fun fact n =
(suspend ("fact " ^ Int.toString n);
if n <= 0 then 1 else n * fact(n-1))

- try fact 4;
fact 4
val it = () : unit
- resume();
fact 3
val it = () : unit
- resume();
fact 2
val it = () : unit
- resume();
fact 1
val it = () : unit
- resume();
fact 0
val it = () : unit
- resume();
val it = () : unit

Simulating Gotos

Here is an ugly little piece of code that is not even legal ML (no such thing as labels and goto).

fun product (lst:int list ref) : unit = let
val p = ref 1
in
LOOP:
if !lst = [] then goto OUT
p := !p * hd (!lst);
lst := tl (!lst);
if !p <> 0 then goto LOOP;
OUT:
print ("Product=" ^ Int.toString (!p))
end

We can simulate the labels with global continuations and the gotos with throws (not that you would ever want to do this).

val LOOP = ref dummy
val OUT = ref dummy

fun goto c = throw (!c) ()

fun product (lst:int list ref) : unit = let
val p = ref 1
in
callcc (fn c => (OUT := c;
callcc (fn c => LOOP := c);
if !lst = [] then goto OUT else ();
p := !p * hd (!lst);
lst := tl (!lst);
if !p <> 0 then goto LOOP else ()));
println ("Product=" ^ Int.toString (!p))
end

- product (ref [3,8,13]);
Product=312
val it = () : unit

In fact, truth be told, continuations are really just glorified gotos.

Nonlocal Control Flow

Here is an extended example illustrating the use of continuations to achieve nonlocal flow of control. This is useful in interactive systems in which we want to respond to errors by rolling back to some primal state. The difference between this and just calling an error routine is that if the error occurs very deep in some recursive computation, the partial results that were on the stack at the time of the error will still be there. By setting an error handler and calling it with a global continuation, we can transfer control to the error handler from anywhere in the program and restart the computation afresh with a clean stack.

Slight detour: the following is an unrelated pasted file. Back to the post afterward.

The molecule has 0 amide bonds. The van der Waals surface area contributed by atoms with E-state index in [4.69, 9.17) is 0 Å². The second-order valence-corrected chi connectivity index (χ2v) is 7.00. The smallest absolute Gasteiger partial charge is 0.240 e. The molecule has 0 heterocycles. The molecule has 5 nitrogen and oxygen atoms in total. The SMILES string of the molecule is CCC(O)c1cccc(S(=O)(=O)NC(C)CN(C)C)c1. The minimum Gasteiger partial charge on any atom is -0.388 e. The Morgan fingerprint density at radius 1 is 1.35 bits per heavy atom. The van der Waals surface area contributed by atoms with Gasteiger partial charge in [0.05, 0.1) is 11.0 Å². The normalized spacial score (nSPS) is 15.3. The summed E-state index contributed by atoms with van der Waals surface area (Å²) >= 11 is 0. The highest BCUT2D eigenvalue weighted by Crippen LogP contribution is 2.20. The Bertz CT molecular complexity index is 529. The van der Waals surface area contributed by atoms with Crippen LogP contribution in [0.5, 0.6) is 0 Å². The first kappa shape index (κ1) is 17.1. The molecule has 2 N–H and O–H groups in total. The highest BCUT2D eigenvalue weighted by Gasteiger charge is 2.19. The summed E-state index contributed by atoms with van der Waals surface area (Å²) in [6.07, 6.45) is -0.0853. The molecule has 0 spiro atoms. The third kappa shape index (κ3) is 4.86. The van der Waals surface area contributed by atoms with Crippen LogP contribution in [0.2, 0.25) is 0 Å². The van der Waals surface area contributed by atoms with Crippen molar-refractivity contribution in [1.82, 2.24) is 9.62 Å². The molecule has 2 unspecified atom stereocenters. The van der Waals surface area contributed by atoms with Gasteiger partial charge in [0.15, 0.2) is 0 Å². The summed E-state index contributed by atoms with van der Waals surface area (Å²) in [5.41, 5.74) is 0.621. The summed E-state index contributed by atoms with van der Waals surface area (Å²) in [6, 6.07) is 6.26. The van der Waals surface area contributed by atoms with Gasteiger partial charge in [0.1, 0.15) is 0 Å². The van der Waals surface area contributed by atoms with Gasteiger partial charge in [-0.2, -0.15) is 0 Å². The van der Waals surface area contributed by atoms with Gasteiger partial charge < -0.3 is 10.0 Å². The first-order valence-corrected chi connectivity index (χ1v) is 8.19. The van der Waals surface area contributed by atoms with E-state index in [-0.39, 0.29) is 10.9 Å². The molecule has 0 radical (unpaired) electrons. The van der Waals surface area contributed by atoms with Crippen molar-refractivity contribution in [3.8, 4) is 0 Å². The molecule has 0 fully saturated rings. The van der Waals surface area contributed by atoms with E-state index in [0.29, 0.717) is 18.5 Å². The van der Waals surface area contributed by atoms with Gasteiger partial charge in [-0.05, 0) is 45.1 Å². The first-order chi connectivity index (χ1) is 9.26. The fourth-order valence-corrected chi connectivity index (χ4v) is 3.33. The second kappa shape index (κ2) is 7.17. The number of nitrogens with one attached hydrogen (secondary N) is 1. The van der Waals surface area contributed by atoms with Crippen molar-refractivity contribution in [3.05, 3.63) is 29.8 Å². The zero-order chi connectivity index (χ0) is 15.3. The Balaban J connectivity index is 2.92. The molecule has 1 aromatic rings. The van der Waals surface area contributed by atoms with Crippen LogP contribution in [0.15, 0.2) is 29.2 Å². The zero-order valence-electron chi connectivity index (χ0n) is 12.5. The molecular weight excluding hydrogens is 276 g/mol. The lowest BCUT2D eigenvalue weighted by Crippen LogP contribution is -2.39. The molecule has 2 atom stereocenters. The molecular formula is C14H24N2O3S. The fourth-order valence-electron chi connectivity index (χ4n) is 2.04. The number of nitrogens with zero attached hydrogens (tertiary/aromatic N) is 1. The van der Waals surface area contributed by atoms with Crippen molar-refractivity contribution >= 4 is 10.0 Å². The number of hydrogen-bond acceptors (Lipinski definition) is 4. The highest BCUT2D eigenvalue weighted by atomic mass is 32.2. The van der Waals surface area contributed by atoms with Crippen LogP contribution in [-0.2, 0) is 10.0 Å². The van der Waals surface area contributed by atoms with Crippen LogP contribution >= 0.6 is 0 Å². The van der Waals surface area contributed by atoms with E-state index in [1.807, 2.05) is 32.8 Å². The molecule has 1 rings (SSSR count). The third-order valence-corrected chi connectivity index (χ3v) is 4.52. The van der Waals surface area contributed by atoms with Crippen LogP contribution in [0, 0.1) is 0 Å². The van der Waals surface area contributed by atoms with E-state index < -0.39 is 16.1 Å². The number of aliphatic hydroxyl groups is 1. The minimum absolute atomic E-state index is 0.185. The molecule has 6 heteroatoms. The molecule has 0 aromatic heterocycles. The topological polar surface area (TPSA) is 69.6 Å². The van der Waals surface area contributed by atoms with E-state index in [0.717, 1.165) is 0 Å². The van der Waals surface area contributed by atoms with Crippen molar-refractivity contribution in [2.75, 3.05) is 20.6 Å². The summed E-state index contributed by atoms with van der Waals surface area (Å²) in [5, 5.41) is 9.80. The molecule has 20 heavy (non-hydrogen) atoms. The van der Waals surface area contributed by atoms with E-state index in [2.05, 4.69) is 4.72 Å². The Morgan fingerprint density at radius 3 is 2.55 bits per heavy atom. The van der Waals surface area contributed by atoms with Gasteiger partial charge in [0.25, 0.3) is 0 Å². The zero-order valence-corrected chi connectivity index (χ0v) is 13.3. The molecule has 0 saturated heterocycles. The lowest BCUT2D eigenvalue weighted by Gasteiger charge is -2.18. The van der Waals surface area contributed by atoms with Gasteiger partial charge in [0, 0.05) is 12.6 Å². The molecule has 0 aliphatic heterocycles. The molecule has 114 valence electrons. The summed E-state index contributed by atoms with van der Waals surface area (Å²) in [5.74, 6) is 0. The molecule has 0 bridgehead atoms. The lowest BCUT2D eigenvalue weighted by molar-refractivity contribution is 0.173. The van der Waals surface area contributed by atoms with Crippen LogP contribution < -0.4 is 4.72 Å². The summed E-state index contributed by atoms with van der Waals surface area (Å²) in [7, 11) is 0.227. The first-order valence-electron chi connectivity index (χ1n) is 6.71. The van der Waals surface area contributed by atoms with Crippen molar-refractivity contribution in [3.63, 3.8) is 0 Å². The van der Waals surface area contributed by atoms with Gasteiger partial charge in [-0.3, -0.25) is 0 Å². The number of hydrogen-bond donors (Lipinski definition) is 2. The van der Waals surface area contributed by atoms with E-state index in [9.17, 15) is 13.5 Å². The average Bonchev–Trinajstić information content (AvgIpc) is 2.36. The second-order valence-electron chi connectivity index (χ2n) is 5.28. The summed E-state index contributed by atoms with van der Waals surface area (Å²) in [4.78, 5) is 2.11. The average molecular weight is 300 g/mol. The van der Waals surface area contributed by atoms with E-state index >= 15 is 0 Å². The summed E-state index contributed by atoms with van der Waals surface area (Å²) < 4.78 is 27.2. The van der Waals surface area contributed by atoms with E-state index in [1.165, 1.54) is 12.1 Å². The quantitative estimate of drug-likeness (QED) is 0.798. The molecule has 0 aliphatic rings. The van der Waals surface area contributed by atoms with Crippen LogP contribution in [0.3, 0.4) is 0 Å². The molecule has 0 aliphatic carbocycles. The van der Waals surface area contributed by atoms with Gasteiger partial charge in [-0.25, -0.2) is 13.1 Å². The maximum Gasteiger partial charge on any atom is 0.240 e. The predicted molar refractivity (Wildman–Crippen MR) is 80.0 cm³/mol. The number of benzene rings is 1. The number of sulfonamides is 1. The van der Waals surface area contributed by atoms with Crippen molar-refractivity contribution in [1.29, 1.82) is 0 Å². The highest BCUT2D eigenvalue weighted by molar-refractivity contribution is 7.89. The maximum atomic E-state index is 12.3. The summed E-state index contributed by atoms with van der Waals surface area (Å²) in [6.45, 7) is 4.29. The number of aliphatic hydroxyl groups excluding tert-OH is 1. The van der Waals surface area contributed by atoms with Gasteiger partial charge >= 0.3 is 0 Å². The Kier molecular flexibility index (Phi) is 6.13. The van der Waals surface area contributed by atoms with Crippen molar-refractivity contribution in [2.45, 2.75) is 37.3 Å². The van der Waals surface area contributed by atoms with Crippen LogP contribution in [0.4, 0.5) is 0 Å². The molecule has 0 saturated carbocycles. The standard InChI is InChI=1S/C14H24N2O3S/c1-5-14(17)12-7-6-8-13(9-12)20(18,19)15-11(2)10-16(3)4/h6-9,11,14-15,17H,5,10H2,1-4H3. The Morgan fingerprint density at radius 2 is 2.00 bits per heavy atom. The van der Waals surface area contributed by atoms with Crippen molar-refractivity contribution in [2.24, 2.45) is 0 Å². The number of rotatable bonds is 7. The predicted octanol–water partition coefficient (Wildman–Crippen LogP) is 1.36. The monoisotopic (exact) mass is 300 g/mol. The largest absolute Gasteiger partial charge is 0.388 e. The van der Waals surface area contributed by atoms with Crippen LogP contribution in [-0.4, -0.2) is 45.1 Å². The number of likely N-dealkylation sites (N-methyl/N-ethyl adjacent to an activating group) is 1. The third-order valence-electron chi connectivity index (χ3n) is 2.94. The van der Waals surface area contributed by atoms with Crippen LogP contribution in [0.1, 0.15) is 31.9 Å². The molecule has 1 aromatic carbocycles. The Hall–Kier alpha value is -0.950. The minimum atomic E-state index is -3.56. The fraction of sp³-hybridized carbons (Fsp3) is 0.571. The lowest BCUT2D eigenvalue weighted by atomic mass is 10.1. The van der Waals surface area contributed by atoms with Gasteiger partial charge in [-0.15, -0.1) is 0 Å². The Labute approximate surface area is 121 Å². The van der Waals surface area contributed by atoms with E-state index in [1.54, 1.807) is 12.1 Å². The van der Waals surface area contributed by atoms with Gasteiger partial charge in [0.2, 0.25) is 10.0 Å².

val exitCont = ref dummy  (* global exit continuation *)
val errorCont = ref dummy (* global error continuation *)

fun echo args = app println args
fun echo2 args = (echo args; echo args)
fun reverse args = app (println o implode o rev o explode) args
fun error args = (print "uh-oh! "; throw (!errorCont) ())
fun quit args = throw (!exitCont) ()

val commands =
[("echo",echo),
("echo2",echo2),
("reverse",reverse),
("error",error),
("quit",quit)]

fun help() =
(println "Available commands are:"; app println (map #1 commands))

fun repl() = let
val inputLine = (print ">"; TextIO.inputLine TextIO.stdIn)
val tokenizedInput = String.tokens Char.isSpace inputLine
fun process(cmd,arg) =
case (List.find (fn(c,_) => String.isPrefix cmd c) commands) of
SOME (_,action) => action arg
| NONE => help()
in
case tokenizedInput of
cmd::args => process(cmd,args)
| [] => help();
repl()
end

fun setErrorHandler ret =
(callcc (fn d => (errorCont := d; throw ret ()));
help();
repl())

fun go() = callcc (fn c =>

(SMLofNJ.Internals.GC.messages false;
exitCont := c;
callcc setErrorHandler;
repl()))

- go();
>echo2 hello world
hello
world
hello
world
>rev hello world
olleh
dlrow
>error